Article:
|Original title||Santa Esperanza|
|Genre||Detective fiction Absurdist fiction|
|Media type||Print (Hardback|
As the entire story is narrated in a particular way, there are certain rules for the reader to follow. Santa Esperanza has neither a cover, nor an ordinary binding. This is a coarse traveler’s bag full of booklets and a map. Each of 36 booklets has its own number and color (faded brown, yellow, green and blue). They remind of playing cards and invite the reader to play the literary game: read the booklets in different order and you will get either 4 different novels, 9 large stories, 36 short stories or one huge novel.
Santa Esperanza is a multi-cultural country stretched on three small islands lost somewhere in the middle of the Black Sea. The islands are inhabited by the Georgians, the Genoese (descendants of the Black Sea settlers), the Turks and the British. The islands are often visited by tourists, who essentially view the place as an earthly Paradise. However, there are occasional tourists who take a closer look at the distinct and singular culture, as well as the traditions turned into taboos.
Since the Crimean War, the Island has been under British rule. Apparently, at that time they leased the three islands for 150 years from the last governor Sarri-Beg, a Turk of Georgian origin. The main story of the novel unfolds in 2002, when the British leave the islands and Santa Esperanza gains independence. The rivalry between the local powerful clans grows into a civil war, which has no clear political coloring, it rather is a clash of spiritual monsters reared during the lull of several centuries. For this reason, the war has no obvious cause, and the only tangible conflict is the primacy of the clan to receive the state insignia from the British Governor. The hostilities are instigated by the Visramianis, the wealthiest Georgian clan, owners of one of the islands. The family traditions and internal regulations comprise a sophisticated system of numerous prohibitions and complicated, opinionated restrictions, which eventually causes dramatic developments in the personal lives of the younger generation.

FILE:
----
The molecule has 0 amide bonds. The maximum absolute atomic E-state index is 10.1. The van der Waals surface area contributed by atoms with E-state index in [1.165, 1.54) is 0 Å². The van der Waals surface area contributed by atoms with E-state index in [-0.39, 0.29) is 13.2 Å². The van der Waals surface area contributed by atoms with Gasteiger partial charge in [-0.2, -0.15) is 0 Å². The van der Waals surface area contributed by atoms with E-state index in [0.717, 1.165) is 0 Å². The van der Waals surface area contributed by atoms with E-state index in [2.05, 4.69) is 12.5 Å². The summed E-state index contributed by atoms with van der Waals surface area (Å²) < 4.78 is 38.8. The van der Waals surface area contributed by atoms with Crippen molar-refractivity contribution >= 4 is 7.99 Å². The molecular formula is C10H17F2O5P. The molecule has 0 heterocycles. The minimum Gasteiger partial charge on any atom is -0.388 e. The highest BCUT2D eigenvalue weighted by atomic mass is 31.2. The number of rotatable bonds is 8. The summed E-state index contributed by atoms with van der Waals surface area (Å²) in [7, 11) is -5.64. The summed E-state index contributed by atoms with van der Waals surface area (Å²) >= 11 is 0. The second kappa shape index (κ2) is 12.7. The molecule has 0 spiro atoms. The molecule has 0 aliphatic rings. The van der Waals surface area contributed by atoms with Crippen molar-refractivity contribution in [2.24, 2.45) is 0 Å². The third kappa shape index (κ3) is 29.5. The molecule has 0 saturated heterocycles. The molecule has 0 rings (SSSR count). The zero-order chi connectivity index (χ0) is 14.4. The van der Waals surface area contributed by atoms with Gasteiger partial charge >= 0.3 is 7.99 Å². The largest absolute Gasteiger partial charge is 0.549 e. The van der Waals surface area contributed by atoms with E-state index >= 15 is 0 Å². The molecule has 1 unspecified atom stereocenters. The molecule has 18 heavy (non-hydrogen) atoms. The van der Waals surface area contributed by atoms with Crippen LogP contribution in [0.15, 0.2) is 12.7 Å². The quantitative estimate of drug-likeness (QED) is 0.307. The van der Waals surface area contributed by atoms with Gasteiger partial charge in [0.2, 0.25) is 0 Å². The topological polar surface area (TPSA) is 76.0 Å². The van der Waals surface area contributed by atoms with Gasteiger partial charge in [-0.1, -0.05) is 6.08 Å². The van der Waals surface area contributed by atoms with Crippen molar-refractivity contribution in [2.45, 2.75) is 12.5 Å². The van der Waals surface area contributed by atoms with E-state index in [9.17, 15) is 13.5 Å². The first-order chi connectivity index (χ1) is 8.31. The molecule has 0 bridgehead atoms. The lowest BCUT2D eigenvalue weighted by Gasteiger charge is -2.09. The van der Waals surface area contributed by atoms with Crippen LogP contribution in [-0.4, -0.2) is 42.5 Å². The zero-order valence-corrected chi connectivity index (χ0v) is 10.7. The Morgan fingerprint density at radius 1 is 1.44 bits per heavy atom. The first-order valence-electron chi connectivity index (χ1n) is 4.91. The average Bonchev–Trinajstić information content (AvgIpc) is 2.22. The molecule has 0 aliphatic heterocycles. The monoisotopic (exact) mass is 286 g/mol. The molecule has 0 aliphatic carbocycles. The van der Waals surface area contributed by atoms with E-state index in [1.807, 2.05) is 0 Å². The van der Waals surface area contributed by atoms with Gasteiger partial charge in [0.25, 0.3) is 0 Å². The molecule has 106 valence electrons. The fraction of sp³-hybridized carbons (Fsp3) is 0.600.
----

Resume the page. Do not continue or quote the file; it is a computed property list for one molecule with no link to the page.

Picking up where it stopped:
One of the central stories is a love relation between Salome Visramiani and Sandro da Costa, the heir of an eminent Genoese family. For nearly twenty years the Visramianis have been fighting the relationship of their girl with the lad brought up on completely different principles and traditions. The Visramianis call themselves ‘the Preserved’ while looking down on the Genoese, considering them foreigners, and opposing the marriage of the loving couple.
The love between Salome and Sandro, which began in school, finishes tragically: in the ensuing chaos, Salome, turned into a drug addict in the turmoil, becomes the head of her family, which eventually brings Sandro, the young poet stranded in the other part of the city torn by the hostilities, to commit suicide. The novel abounds in extracts from his diary and unsent letters, telling their adventures from childhood to the war onset.
Another narrative line of the novel describes the life of Data, the prodigal son of the Visramiani clan. He is obsessed with playing cards, an ungainly and unacceptable pastime for the millionaire’s family. Data’s appearance on the pages uncovers yet another layer in the traditions and cultural life of Santa Esperanza, related to a popular local card game Intee (‘run’). The 36 booklets of the novel are designed following the Intee structure and their titles represent individual cards. The game is absolutely dissimilar to any other known card game, as it presupposes its own rules combined with no less complicated regulations reflecting life itself. The other local tradition that Data is tightly linked to is the singing: a unique kind of folk song, the Blue Song, only performed by women. Due to their proverbial passion, they were prescribed to hide their faces behind veils. Even nowadays, as a result of the ancient custom, the women remain faceless and nameless singing in clubs with restricted access. The emergence of the Blue Songs was rather strange too: a woman would sit at the waterfront, accompanying the waves with her wordless, but deeply emotional singing. Data is infatuated by Kesane, one of the singers. She also falls victim to the civil war: captured by the guardsmen, she jumps from the Citadel keep. Data, together with Panteleimon, an Orthodox monk, his only and the most loyal friend, flee the turmoil in a boat, not knowing whether they are going to ever reach any coast. The Eastern Orthodox Monastery is the oldest stone building of the island. It was here that the monks used to write the local history, preserving and unveiling the past in their chronicles. One of the main metaphors of the novel is a pair of windows. One is in the Monastery, through which a monk first observed a strangely grieving woman singing her Blue Song on the beach many years ago. The other is in the Citadel (which housed the museum during the British rule) from which Kesane, the bluemarina, jumped. These two windows have been facing each other for centuries over the old Slave Market Square, used for exactly that purpose in the Middle Ages. One can get an absolutely stunning view of Santa City from these windows.